Monday, February 19, 2024

Past Trends in NC's Primary Elections & Voting Methods: More Primary Voters Moving to Early Voting

By Michael Bitzer

With North Carolina's start to early in-person voting (what has traditionally been referred to as "Absentee OneStop" since voters could both register to vote and cast their ballot in a one-stop process), past trends might give us a sense of what we could expect over the next few weeks leading up to the March 5th primary election day.

In calculating the below charts for the 2016, 2020, and 2022 primary elections, I relied on the NC State Board of Elections "voter history" data files that keeps a record of the vote method and party primary that voters cast their ballots in. 

In pulling this information together, I decided against using 2018's primary election, as it was a 'blue-moon' election cycle with no major state-wide contest on the ballot (no presidential contest, for example, nor a U.S. Senate contest). With this year's presidential primary contest, I'm looking at the past two presidential primaries and the most recent mid-term U.S. Senate primary election (2022). 

In terms of the overall primary election, North Carolina voters are of a different mind when it comes to primary elections than when they cast ballots in the November general election. In general, most of the 2016, 2020, and 2022 primary ballots came on primary election day. However, a noticeable trend is very obvious in the data since 2016.

Data compiled by author from the NC State Board of Elections' Voter History Data Files.

In 2016's primary election, over two-thirds of the total primary ballots were cast on that election day, but by 2022, that same percentage had fallen to below 60 percent. 

The major shift is among voters using Absentee OneStop (or in-person early voting) that typically spans slightly more than two weeks, ending on the Saturday just before the Election Day. That percentage of ballots cast has increased from just below thirty percent to now almost forty percent. 

But is there any difference between the two political parties and their primary voters casting ballots?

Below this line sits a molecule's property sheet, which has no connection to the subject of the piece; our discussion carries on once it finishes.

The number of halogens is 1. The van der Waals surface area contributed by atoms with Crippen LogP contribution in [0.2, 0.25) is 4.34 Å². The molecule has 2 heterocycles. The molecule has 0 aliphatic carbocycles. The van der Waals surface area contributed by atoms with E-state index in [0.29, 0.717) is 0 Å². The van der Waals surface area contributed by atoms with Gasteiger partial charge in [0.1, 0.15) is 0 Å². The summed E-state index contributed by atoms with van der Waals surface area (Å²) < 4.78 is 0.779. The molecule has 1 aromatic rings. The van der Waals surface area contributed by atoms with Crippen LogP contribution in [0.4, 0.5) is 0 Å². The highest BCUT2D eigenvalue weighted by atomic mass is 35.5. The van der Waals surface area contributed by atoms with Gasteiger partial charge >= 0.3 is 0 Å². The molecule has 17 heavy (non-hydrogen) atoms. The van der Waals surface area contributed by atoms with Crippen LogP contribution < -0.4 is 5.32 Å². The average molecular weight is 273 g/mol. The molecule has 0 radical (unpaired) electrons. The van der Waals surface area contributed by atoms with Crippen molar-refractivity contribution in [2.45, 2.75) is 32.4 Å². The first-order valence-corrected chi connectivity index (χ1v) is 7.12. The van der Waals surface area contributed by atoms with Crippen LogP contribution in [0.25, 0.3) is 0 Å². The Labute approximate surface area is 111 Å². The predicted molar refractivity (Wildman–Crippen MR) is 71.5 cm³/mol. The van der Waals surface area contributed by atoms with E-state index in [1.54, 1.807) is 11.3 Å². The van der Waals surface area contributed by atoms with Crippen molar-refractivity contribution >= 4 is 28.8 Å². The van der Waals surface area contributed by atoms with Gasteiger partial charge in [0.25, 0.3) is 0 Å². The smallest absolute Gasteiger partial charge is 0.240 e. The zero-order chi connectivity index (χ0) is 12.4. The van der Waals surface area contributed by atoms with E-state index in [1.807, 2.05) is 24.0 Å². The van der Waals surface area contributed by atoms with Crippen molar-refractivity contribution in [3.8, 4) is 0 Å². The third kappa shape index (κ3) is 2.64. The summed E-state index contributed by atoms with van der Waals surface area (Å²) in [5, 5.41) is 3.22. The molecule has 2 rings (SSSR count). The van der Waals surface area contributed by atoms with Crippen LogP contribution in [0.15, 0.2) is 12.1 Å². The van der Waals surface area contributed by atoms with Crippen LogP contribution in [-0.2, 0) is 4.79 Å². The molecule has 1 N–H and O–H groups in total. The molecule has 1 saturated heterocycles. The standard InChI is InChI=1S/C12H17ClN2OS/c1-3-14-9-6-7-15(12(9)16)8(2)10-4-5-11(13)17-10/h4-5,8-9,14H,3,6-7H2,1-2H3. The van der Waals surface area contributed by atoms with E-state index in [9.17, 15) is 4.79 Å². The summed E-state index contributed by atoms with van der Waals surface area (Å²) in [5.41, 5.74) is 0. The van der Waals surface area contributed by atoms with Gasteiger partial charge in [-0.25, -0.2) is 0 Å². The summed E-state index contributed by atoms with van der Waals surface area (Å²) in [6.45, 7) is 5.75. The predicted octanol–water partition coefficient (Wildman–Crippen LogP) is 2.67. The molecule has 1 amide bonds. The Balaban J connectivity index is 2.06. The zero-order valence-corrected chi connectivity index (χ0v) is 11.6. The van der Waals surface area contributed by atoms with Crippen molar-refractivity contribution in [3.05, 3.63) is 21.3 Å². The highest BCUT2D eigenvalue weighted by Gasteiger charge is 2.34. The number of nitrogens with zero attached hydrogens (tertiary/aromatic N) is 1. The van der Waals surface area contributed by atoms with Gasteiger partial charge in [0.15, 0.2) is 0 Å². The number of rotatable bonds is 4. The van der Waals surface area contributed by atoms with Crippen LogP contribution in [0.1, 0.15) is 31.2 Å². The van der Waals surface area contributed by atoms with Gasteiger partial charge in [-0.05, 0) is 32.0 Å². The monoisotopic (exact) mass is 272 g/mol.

The next chart shows the vote methods used in the Democratic Party primaries for the same three years. 

Data compiled by author from the NC State Board of Elections' Voter History Data Files.

For Democratic Party primary voters, they have been more willing than the state averages to use early in-person voting, from one-third in 2016 to 44 percent in 2022. Correspondingly, the number of votes cast on primary election day has dropped, with a slight majority being cast on election day in 2022. This year could be the potential tipping point of a majority of votes being 'banked' before election day arrives for Democrats. 

This Democratic propensity of casting early votes mirrors their November general election vote methods, as most Democrats have come to casting their ballots early before the election day.

For Republicans, they have been more of a "wait and cast" type of voter, with the over 70 percent of 2016's primary ballots coming on Election Day. But again, like the state dynamics indicate, GOP primary voters are utilizing early voting more and more since 2016. 

Data compiled by author from the NC State Board of Elections' Voter History Data Files.

In 2020 and again in 2022, a third to slight over a third of GOP primary voters have cast their ballots before the primary's official election day. As my colleague Chris Cooper noted in his most recent blog post, with a conservative group publicly advocating for Republican primary voters to 'bank their ballots early,' it will be interesting to watch how many Republicans shift their voting habits to cast an early in-person ballot. 

Voter habits tend to be consistent, but perhaps the convenience of early voting lures folks more and more to that vote method, thereby spreading out the administrative costs for both other voters (shorter lines on Election Day, if they wait) and for election administrators in the counting process. 

I'll be able to track who is making the various shifts in voting method habits once the dust clears on the March 5 primary and when the counties upload their new voter history data records for this primary, but two questions will be worth considering: 

  • do Democrats cross the threshold of casting a plurality (or even a majority) of their primary votes early, and,
  • do Republicans continue to adopt early voting as a growing portion of their primary ballots cast?


Dr. Michael Bitzer holds the Leonard Chair of Political Science and is a professor of politics and history at Catawba College. The author of Redistricting and Gerrymandering in North Carolina: Battle Lines in the Tar Heel State, you can usually find him on a variety of social media platforms at @bowtiepolitics.